Kershaw opened the game like a man walking into an unlit, unfamiliar room and trying to get to the other side without stubbing a toe on furniture. Haltingly, he kept searching for the touch on his slider. He bounced four consecutive sliders at one point. He found himself with two on and one out. That’s when he turned to his curveball.
“I had to go to something else,” he said. “When you’re throwing 47-foot sliders in the dirt you better find something.”
It worked. Kershaw used his curve to strike out Hunter Renfroe and retire Manuel Margot on a bouncer back to the box.
“Barnesy did a great job,” said Kershaw, referring to his personal catcher, Austin Barnes. “He always does a great job. I think I shook him off twice all night. Maybe.”
Next to Barnes, the slider has become Kershaw’s most trusted friend in recent years. As a young pitcher, Kershaw would try to bully his way through jams by pounding the zone with fastballs, which is how the Cardinals famously hung seven runs on him in the 2013 NLCS. More recently, he relies on a predictable pattern: pound fastballs in to righthanders to get ahead, throw a slider in the same tunnel to finish them off.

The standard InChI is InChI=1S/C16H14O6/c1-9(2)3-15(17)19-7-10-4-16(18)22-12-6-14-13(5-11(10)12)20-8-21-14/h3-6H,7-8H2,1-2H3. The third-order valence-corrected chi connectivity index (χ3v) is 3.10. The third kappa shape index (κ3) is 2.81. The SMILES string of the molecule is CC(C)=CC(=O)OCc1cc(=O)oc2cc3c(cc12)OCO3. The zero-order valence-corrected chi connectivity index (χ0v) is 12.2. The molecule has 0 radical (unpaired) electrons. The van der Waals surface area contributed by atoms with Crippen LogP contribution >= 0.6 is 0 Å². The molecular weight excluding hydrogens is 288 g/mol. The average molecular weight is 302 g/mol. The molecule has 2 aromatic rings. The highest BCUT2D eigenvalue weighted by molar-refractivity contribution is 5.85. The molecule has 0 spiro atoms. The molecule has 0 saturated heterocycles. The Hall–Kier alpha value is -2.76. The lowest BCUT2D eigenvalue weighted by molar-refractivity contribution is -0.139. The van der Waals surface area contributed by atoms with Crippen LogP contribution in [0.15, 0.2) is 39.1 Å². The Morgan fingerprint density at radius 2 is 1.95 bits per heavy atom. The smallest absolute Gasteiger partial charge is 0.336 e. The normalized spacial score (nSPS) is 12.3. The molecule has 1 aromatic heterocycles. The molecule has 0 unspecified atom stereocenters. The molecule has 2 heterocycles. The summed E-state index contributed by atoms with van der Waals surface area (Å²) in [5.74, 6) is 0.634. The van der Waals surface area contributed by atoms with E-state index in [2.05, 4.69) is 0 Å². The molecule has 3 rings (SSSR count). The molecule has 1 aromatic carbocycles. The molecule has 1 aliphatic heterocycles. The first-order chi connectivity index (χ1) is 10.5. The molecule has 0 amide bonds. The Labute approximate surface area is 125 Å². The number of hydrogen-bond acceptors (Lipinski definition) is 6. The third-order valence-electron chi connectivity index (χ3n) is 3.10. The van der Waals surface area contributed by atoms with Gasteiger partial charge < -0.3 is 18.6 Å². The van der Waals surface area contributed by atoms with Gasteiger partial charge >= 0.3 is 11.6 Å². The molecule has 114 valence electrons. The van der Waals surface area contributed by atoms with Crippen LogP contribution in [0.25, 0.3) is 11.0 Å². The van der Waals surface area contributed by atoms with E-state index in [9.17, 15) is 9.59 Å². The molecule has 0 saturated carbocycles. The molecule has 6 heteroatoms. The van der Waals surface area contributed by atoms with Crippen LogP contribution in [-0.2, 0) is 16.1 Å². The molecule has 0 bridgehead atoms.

Here’s the problem with that sequence: when it is done so often that hitters anticipate it, you better not miss location with a pitch they are hunting.
“In the postseason when there is so much more preparation,” Roberts said, “I think the ability and willingness to go outside what’s already known is going to be a benefit. Now the question is can he trust something that might not be the girl that brought him to the dance, the slider down and in to the righty.
“Can he trust going back door to it? Can he trust going to fastball or curveball?”
By choosing other pitches and other locations for his put-away pitches, Kershaw buys himself more margin for error when he does go to the down-and-in slider.
The curveballs that extracted him from the first inning were good examples of finding another way (even if it derived from necessity). From there, however, Kershaw discovered the touch on his trusty slider, and it was devastating.
Entering this postseason, Kershaw had pitched in 32 postseason games—the equivalent of a full season—and only twice managed to get at least 19 swinging strikes. Now he has done it twice in four starts this postseason: against the Brewers in the Wild Card Series (a postseason career-high 22) and against the contact-challenged Rays in Game 1 (19).
The Dodgers posted so many tack-on runs that Roberts decided against sending him out for the seventh, which keeps Kershaw in a more favorable strength position for Game 5—if we get there.
Los Angeles is rolling. It has won four straight games while outscoring opponents, 22–10.
Watching the Dodgers hitters grind down pitchers is like going to the DMV. You know it’s going to be a while. They forced Rays starter Tyler Glasnow to throw a career-high 112 pitches—just to get 13 outs. The Rays threw 174 pitches—without the Dodgers needing to hit in the ninth. They are seeing an average of 172 pitches a game over the past seven games.